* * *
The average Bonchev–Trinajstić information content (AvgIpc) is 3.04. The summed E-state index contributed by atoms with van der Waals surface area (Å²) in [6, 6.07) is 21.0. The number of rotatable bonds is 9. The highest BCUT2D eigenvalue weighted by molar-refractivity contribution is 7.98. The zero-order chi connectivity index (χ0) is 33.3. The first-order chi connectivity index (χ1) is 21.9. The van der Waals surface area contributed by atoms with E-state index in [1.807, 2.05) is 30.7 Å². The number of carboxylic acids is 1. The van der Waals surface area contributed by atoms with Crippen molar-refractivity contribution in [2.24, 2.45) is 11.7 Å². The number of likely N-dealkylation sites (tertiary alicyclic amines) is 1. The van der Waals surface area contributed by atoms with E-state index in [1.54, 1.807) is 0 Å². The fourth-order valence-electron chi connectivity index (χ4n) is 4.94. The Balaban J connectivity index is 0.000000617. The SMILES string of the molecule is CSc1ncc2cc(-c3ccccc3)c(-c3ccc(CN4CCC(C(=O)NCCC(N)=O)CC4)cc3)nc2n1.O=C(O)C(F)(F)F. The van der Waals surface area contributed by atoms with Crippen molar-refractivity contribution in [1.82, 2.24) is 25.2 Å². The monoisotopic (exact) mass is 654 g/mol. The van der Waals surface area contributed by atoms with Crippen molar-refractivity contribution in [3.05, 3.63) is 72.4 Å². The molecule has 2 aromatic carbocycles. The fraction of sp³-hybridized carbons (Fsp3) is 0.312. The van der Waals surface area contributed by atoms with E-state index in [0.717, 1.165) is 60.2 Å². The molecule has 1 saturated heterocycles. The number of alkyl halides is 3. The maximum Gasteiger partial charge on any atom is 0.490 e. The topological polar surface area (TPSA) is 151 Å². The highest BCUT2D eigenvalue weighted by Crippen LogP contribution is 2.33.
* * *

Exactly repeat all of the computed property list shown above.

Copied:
The average Bonchev–Trinajstić information content (AvgIpc) is 3.04. The summed E-state index contributed by atoms with van der Waals surface area (Å²) in [6, 6.07) is 21.0. The number of rotatable bonds is 9. The highest BCUT2D eigenvalue weighted by molar-refractivity contribution is 7.98. The zero-order chi connectivity index (χ0) is 33.3. The first-order chi connectivity index (χ1) is 21.9. The van der Waals surface area contributed by atoms with E-state index in [1.807, 2.05) is 30.7 Å². The number of carboxylic acids is 1. The van der Waals surface area contributed by atoms with Crippen molar-refractivity contribution in [2.24, 2.45) is 11.7 Å². The number of likely N-dealkylation sites (tertiary alicyclic amines) is 1. The van der Waals surface area contributed by atoms with E-state index in [1.54, 1.807) is 0 Å². The fourth-order valence-electron chi connectivity index (χ4n) is 4.94. The Balaban J connectivity index is 0.000000617. The SMILES string of the molecule is CSc1ncc2cc(-c3ccccc3)c(-c3ccc(CN4CCC(C(=O)NCCC(N)=O)CC4)cc3)nc2n1.O=C(O)C(F)(F)F. The van der Waals surface area contributed by atoms with Crippen molar-refractivity contribution in [1.82, 2.24) is 25.2 Å². The monoisotopic (exact) mass is 654 g/mol. The van der Waals surface area contributed by atoms with Crippen molar-refractivity contribution in [3.05, 3.63) is 72.4 Å². The molecule has 2 aromatic carbocycles. The fraction of sp³-hybridized carbons (Fsp3) is 0.312. The van der Waals surface area contributed by atoms with E-state index in [0.717, 1.165) is 60.2 Å². The molecule has 1 saturated heterocycles. The number of alkyl halides is 3. The maximum Gasteiger partial charge on any atom is 0.490 e. The topological polar surface area (TPSA) is 151 Å². The highest BCUT2D eigenvalue weighted by Crippen LogP contribution is 2.33.